With the plethora of data available in digital spaces, it only makes sense that scholars want to access, visualize, and analyze this data. Many software packages are available to aid in this pursuit, and programming languages paired with social media APIs make the scraping process even more customized. This guide will focus on scraping, visualizing, and analyzing Twitter data.
Originally created by: Angela Cirucci
Currently updated & maintained by: Elizabeth Rodrigues
Some tips before you get started:
Twitter is a micro-blogging site where users can broadcast status updates of 140 characters or less. If you aren't that familiar with the site, you can explore it here.
While there are many social networking sites that hold rich information for research, Twitter is an ideal space because:
Before getting started witih your research, you want to be sure that your research question matches the types of research best served by Twitter data. Social media scraping, in general, is best utilized when you are trying to understand some phenomenon that is taking place online.
In particular, Twitter data allows you to:
Scraping is only the first step. Once you have your data, there will be much cleaning and organizing to do.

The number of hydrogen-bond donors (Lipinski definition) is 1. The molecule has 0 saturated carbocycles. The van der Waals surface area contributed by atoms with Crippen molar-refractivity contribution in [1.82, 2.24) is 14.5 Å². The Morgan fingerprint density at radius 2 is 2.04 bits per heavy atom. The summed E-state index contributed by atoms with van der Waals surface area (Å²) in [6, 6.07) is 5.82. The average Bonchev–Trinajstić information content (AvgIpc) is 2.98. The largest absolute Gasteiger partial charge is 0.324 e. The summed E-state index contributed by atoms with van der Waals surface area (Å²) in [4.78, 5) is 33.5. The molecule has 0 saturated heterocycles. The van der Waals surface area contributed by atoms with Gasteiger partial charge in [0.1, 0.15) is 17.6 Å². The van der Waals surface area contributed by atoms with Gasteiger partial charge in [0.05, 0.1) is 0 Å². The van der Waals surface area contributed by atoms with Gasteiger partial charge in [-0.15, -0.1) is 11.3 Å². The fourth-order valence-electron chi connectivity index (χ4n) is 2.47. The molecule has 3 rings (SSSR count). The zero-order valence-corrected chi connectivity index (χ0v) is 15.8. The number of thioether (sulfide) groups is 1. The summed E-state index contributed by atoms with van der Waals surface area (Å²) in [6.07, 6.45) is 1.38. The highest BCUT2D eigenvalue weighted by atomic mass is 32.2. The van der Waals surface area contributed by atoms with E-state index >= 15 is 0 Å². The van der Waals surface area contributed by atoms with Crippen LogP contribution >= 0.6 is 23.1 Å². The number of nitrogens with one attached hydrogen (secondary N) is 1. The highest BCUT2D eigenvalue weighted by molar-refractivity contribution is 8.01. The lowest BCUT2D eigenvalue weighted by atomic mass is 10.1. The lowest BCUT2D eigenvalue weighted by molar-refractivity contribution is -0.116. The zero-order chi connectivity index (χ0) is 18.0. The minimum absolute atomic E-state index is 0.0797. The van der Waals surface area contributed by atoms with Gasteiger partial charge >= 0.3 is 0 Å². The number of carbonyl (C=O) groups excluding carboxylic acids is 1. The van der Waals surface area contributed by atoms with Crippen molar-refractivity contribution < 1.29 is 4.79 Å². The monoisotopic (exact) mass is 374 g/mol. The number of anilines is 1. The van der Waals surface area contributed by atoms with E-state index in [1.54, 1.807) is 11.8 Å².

Mining the site only gives you raw information. Some scraping software packages come with visualization and analysis tools. You can also employ other methods and tools.
Some ways of visualizing and analyzing your data include: comparing to other online norms, comparing to other social networking site performances, and comparing to offline phenomena. For example, you may want to compare networks with quantitative methods, or you may want to compare the content of tweets from two different hashtags with qualitative methods.
The rest of this guide will introduce you to some of my preferred tools and methods for scraping, visualizing, and analyzing Twitter data.